Silver Buzz Cafe
September 23, 2010
There are few issues being debated in the mid-term election season that seem to be as clear cut as the Bush tax cuts debate. President Bush cut taxes for low and middle income families, the rich and small businesses. That sounds fine, until you realize that his administration didn’t make any provisions for making up for the lost revenue. He actually added trillions of Dollars to the deficit, knowing that making up for it wouldn’t be his problem. The Senate passed the cuts using the reconciliation process, so there was an automatic ten year limit on the cuts, which expires this year. If congress does nothing about the cuts, they’ll expire and everyone will see a tax increase, which the GOP leaders have cast as “the Obama tax increases”. The Democrats are too lily-hearted to hail the event as the end of the “Bush tax deficit fiasco”.
The administration wants to continue the cuts for lower and middle income taxpayers and let the cuts for rich people (those with taxable incomes of above $250,000 a year) and small businesses expire. The GOP immediately leapt to the defense of the rich and the large corporations. However, they put a nice spin on it all. They’ve toned down mentioning the rich and have concentrated on helping small businesses. That sounds really good. Small businesses generate most new jobs, on their way to eventual oblivion or becoming big businesses. So, what’s the problem with defending “small businesses”?
The first cracks in the facade were revealed by the following two facts:
- Democratic Party line: Just under 3% of small businesses will see a tax increase if the cuts are allowed to expire.
- Republican Party line: Small businesses account for about 50% of the revenue from the top two tax brackets.
That’s odd. Both facts are correct, but how can so few “small businesses” generate so much tax revenue? The answer lies in the definition of “small”. Most people think of them as “Mom and Pop” businesses that employ a few people. However, those businesses generally don’t generate enough profit to put them into the top tax brackets. The IRS regards small businesses as ones that don’t file federal taxes directly, but file via the owning shareholders’ individual returns. That allows the billionaire Koch brothers, for instance, to channel the profits from over 600 “small businesses” through personal returns, concealing the true facts about their trillion Dollar business interests. It also allows large corporations with up to 100 owners to file this way (as S-Corporations) and enjoy lower tax rates, averaging around 15%, or about a half of what they’d pay otherwise. About 750,000 individuals are involved in this scam.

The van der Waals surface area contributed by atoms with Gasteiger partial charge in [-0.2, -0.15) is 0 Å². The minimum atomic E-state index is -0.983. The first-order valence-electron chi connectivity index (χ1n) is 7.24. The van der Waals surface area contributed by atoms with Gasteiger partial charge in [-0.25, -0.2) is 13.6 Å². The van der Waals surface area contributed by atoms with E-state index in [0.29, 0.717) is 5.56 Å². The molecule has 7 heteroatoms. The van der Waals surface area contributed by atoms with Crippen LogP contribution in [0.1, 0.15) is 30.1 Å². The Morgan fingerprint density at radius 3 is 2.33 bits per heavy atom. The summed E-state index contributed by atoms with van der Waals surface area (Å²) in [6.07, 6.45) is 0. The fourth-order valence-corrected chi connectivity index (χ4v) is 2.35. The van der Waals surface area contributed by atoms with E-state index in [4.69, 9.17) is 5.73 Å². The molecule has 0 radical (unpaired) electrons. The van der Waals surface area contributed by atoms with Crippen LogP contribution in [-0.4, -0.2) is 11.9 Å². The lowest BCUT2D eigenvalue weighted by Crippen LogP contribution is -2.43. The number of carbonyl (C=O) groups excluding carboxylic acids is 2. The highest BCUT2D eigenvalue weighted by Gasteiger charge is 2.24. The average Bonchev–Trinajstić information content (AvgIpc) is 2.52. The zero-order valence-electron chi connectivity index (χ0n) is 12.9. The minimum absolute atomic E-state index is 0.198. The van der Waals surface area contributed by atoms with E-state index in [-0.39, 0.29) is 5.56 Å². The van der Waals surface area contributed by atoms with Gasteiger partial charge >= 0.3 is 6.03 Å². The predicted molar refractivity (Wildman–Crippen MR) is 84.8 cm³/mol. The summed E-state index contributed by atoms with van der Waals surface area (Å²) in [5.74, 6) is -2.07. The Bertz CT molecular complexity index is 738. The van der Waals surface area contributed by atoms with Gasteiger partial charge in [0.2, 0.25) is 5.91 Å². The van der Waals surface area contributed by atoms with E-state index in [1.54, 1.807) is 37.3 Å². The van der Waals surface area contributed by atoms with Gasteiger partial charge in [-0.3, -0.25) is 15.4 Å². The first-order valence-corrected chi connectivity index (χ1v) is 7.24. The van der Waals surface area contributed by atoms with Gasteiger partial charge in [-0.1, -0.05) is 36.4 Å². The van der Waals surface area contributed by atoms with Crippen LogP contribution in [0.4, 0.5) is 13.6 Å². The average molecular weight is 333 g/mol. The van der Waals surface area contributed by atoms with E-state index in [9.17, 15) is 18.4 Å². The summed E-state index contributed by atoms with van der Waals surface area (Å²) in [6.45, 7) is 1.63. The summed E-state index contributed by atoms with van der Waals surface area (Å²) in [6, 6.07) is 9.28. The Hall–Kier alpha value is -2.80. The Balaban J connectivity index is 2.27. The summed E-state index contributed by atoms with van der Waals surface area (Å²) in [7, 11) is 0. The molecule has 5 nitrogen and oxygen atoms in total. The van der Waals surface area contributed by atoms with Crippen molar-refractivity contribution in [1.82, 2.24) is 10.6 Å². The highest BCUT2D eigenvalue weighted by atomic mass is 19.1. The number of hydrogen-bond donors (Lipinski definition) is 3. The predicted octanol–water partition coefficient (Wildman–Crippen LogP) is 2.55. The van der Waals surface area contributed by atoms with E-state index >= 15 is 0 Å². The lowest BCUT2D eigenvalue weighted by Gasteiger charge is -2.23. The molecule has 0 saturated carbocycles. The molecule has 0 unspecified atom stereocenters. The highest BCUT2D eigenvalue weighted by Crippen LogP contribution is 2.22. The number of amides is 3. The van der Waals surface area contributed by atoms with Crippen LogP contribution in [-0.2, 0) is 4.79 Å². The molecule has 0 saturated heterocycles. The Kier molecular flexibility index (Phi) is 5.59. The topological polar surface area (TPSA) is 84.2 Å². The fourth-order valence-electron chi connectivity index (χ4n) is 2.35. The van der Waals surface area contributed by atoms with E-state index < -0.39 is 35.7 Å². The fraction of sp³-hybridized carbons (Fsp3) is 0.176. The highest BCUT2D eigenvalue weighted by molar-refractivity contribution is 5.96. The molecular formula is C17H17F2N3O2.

It all depends on what you call “small”
The list of “small businesses” contains some very interesting surprises, including:
- Bechtel: America’s largest civil engineering company, with $31.4 billion in revenue and 44,000 employees worldwide. Bechtel built the Hoover Dam and the Channel Tunnel between the United Kingdom and France.
- Koch Industries: The second largest privately held company in the United States, with $98 billion in revenue and about 80,000 employees.
- McIlhenney Company: The Tabasco maker, with $250 million in revenue in 2007 and 200 employees, which brings it closer to the general perception of a small business, but still makes it a big business in fact.
- Price Waterhouse Coopers: A global accounting firm with $26 billion in revenue in 2009 and over 163,000 employees worldwide.
Small businesses also have an advantage when bidding for federal contracts. However, given that it’s really easy to set up an S-Corporation and label it a small business, there’s a lot of cheating going on. The American Small Business League looked at the top 100 contracts classified as small business contracts for fiscal year 2009. They found that almost two-thirds of the dollars reported as going to federal small business contracts actually went to larger corporations, including AT&T, Dell, General Electric, Hewlett-Packard, Lockheed Martin, Office Depot and Xerox.
So, it’s easy to explain the apparent contradiction that only 3% of small businesses will be affected by allowing the tax cuts to expire and the 50% of the (top 2 brackets) tax revenue they generate. The small businesses aren’t really small at all. What’s worse is that if their tax cuts are allowed to stay in place they’ll generate a deficit of around $700 billion a year. That’s revenue that the rest of us, the low and middle income taxpayers, will have to make up for. Remember that President Obama lowered the deficit by about 7% last year, after inheriting a $1.7 trillion deficit from President Bush.
As these “small businesses” are actually fronts for extremely rich individuals and large corporations, who tend to donate money to the GOP, it’s easy to see why Republican leaders were eager to jump in and defend them against the interests of the rest of us. Also, with the new Supreme Court ruling that allows corporations to spend freely on political campaigns, the Republicans are currently outspending Democrats by a factor of 7:1 in the mid-term elections. The money is largely being channeled via special interest groups, such as 527s.